In August I moved from Plymouth, Massachusetts, to Providence, Rhode Island, where I am working for a year as an AmeriCorps service member with a community agriculture organization. The move feels propitious. I’ve been longing for awhile to be involved long-term in agriculture, and living in a place called Providence seems like an unsubtle message from the universe about where I’m heading. At a time when so many people are home- and job-insecure, I can hardly complain about this new turn in my life.
But as I’ve settled into a new city, I’ve reflected on the progress I’ve made in the past few years, and something is still missing. In September of last year, when I moved to Massachusetts for my first AmeriCorps assignment, I was living on my own for the first time in my life (college doesn’t count). The first month of being solitary was tough; I was badly yearning for the familiarity of Darien, where I had grown up in the same house and where my parents still live. This time around, I’m not yearning for that home, though. I spent enough time in Darien this spring during the COVID lockdowns to know that it’s not in my spiritual or energetic interests to stay in the nest. Now, I’m yearning for a new home, a place where my personal life, professional work, and the physical landscape will feed into each other and where I will be anchored by enduring social relationships and, eventually, new familial bonds.
What I really desire is querencia. In Spain, where the term originates, a querencia is a spot in a bullring where a wounded bull retreats to renew his strength. Querencia is now used in the Spanish speaking world to connote a home-place where one feels safe and protected. In The Rediscovery of North America, Barry Lopez draws attention to this latter meaning of the word to discuss the modern problem of cultural placelessness:
“It is unfortunate that the word is compromised in this way [by the violence of bullfighting], for the idea itself is quite beautiful – a place in which we know exactly who we are. The place from which we speak our deepest beliefs. Querencia conveys more than “hearth.” And it carries this sense of being challenged – in the case of a bullfight, by something lethal, which one may want no part of.
“I would like to take this word querencia beyond its ordinary meaning and suggest that it applies to our challenge in the modern world, that our search for a querencia is both a response to threat and a desire to find out who we are. And the discovery of a querencia, I believe, hinges on the perfection of a sense of place.“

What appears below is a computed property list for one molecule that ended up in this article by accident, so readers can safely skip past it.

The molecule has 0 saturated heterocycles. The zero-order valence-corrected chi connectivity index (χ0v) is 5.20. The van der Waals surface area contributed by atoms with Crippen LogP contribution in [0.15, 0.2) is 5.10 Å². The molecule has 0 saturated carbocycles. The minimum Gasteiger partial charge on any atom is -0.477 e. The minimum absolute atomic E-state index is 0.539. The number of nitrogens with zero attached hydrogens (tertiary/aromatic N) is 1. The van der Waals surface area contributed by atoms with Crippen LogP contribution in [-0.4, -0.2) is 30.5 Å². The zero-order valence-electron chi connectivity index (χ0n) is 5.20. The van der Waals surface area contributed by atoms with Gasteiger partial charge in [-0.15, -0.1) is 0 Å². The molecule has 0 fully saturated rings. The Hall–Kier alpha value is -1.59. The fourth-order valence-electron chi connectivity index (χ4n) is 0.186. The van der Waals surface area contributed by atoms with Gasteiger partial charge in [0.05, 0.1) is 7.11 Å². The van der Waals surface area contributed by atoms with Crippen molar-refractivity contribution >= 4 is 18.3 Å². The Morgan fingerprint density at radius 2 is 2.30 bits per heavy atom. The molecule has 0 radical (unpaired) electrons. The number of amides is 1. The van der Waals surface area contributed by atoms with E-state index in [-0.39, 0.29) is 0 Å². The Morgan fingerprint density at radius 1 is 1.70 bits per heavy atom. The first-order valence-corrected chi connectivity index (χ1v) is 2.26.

Lopez goes on to venture that discovering a querencia involves being cognizant of the inviolate relationship between a culture and the physical land it occupies. But for the majority of us in North America, this sort of acknowledgement leads back to the undeniable truth of European conquest and imposition. I for one grew up on traditional Lenape and Wappinger territory. Now I am a settler on Narragansett land. And because of the practices of the industrial culture I was born into, much of the land I’m familiar with will be submerged by the Atlantic possibly within my lifetime, while Southern New England’s sugar maples and hemlocks will recede to the Laurentian Shield or die out completely.
What then? If anthropogenic climate change will wipe away much of the familiar characteristics we associate with home, what hope have we of rediscovering any sense of querencia? The way I see it, querencia is always waiting for rediscovery, regardless of exterior changes. The plant and animal species around us may shift along with climate regimes. But what won’t shift is our human capacity to open our hearts to the nonhuman even in the midst of heartbreak and find a new sense of belonging, one that’s based on proposition instead of imposition. Generations of settlers have started over in the same way as they’ve relocated due to war, economics, religion, or climate stress, and they’ve always carried the vital stories with them. We’ll all have to make this leap of faith too if we want to create a future world worth living in, one where we’re not consumed with regret and self-recrimination.
I don’t feel like Rhode Island will be my new querencia. I may meet key people who will point the direction in my ongoing journey. But ultimately, I feel like my final destination – my longed-for home-place where I can firmly face the challenges of my life – is elsewhere. I intend to document in this online space my search for querencia and where the journey takes me. For now, though, I am making myself as comfortable as possible in the Ocean State.
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Coyote, thank you for this illuminating piece along with your more recent article about moving back to your parents. The non linear process you describe for our ascent, both personally and as a collective, more precisely defines that line which I’ve seen in visions to a new more beautiful paradigm that begins in 2028.
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Thank you Jeanne. Yes, “nonlinear” seems to be the word of the decade.